Eigenvalues[m] gives a list of the eigenvalues of the square matrix m.
Eigenvalues[m, a] gives the generalized eigenvalues of m with respect to a.
Eigenvalues[m, k] gives the first k eigenvalues of m.
Eigenvalues finds numerical eigenvalues if m contains approximate real or complex numbers.
Repeated eigenvalues appear with their appropriate multiplicity.
An matrix gives a list of exactly eigenvalues, not necessarily distinct.
If they are numeric, eigenvalues are sorted in order of decreasing absolute value.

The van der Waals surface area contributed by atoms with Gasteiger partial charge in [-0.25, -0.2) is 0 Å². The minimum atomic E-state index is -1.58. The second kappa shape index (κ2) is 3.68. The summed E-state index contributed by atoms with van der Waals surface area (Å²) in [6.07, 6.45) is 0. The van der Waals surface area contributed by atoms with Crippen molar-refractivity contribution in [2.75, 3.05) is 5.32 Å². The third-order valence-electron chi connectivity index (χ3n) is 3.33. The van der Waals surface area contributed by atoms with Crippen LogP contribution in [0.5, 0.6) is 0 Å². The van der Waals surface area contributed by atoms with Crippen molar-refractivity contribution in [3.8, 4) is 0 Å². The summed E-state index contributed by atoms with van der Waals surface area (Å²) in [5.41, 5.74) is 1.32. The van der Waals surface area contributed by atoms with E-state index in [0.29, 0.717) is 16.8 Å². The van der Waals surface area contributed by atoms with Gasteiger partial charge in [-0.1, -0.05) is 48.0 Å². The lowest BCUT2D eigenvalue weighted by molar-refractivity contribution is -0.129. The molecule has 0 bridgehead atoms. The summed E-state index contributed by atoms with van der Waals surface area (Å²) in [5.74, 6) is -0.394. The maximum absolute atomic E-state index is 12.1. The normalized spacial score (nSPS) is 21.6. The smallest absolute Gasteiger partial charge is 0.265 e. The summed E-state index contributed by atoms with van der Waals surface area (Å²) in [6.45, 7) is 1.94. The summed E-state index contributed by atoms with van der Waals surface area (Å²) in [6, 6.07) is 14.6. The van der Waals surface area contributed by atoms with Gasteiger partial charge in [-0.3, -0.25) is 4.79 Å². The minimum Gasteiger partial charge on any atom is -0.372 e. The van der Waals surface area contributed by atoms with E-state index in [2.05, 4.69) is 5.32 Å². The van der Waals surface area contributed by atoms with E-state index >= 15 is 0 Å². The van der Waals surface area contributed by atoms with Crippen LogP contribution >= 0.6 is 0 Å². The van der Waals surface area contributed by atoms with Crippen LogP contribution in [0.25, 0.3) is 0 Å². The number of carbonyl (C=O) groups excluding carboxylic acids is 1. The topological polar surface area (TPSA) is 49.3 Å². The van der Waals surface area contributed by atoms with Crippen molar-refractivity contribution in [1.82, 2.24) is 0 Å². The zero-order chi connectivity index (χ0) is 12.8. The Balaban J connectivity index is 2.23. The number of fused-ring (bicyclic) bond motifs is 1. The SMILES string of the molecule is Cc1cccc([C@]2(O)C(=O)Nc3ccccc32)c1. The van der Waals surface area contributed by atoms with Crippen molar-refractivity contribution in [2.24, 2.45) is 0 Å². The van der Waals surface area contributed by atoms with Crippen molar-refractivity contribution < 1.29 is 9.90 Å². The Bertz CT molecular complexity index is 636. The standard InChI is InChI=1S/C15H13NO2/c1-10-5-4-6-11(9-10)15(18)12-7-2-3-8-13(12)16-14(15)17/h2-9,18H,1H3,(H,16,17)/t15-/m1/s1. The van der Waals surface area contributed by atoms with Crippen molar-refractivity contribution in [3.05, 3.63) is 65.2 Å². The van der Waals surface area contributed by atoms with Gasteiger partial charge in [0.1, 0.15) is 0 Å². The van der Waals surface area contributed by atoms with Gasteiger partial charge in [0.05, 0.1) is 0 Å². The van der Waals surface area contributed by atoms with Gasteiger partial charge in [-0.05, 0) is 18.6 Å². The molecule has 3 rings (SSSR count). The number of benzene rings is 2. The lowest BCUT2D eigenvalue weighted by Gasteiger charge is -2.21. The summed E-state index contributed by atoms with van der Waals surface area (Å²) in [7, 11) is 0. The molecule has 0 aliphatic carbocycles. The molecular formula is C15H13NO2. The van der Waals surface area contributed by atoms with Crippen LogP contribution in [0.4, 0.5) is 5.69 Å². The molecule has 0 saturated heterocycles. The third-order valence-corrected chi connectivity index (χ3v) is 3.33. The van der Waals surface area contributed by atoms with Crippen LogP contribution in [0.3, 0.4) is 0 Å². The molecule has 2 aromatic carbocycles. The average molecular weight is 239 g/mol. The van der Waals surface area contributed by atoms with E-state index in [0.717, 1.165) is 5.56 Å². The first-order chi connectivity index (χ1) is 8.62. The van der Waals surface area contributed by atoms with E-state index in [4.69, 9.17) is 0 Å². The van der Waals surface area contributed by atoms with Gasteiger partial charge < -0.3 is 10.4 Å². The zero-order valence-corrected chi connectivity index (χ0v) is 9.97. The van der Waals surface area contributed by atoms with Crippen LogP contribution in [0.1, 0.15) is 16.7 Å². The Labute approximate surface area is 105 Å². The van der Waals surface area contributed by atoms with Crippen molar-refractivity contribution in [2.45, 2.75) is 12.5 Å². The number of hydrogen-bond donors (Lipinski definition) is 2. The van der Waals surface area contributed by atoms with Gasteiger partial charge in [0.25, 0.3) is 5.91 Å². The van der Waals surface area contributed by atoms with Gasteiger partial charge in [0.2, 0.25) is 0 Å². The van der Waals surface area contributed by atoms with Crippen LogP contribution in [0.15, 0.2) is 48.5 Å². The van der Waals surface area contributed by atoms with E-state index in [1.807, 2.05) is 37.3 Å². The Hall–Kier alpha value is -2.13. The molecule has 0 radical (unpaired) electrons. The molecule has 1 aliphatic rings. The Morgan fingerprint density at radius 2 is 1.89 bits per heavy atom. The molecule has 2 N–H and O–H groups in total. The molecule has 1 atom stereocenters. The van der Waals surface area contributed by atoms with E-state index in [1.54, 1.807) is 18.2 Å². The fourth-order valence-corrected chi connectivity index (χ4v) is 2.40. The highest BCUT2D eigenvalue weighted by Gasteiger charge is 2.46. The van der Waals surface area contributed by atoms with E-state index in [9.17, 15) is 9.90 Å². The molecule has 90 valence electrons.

The eigenvalues of a matrix m are those for which m . v == v for some non-zero eigenvector v.
The generalized eigenvalues of m with respect to a are those for which m . v == a . v.
When matrices m and a have a dimension- shared null space, then of their generalized eigenvalues will be Indeterminate.
Ordinary eigenvalues are always finite; generalized eigenvalues can be infinite.
For numeric eigenvalues, Eigenvalues[m, k] gives the k that are largest in absolute value.
Eigenvalues[m, -k] gives the k that are smallest in absolute value.
Eigenvalues[m, spec] is always equivalent to Take[Eigenvalues[m], spec].
The option settings Cubics->True and Quartics->True can be used to specify that explicit radicals should be generated for all cubics and quartics.
SparseArray objects can be used in Eigenvalues.
See Section 1.8.3 and Section 3.7.9.
See also: SingularValueList, CharacteristicPolynomial, Det, Tr.
New in Version 1; modified in 5.0.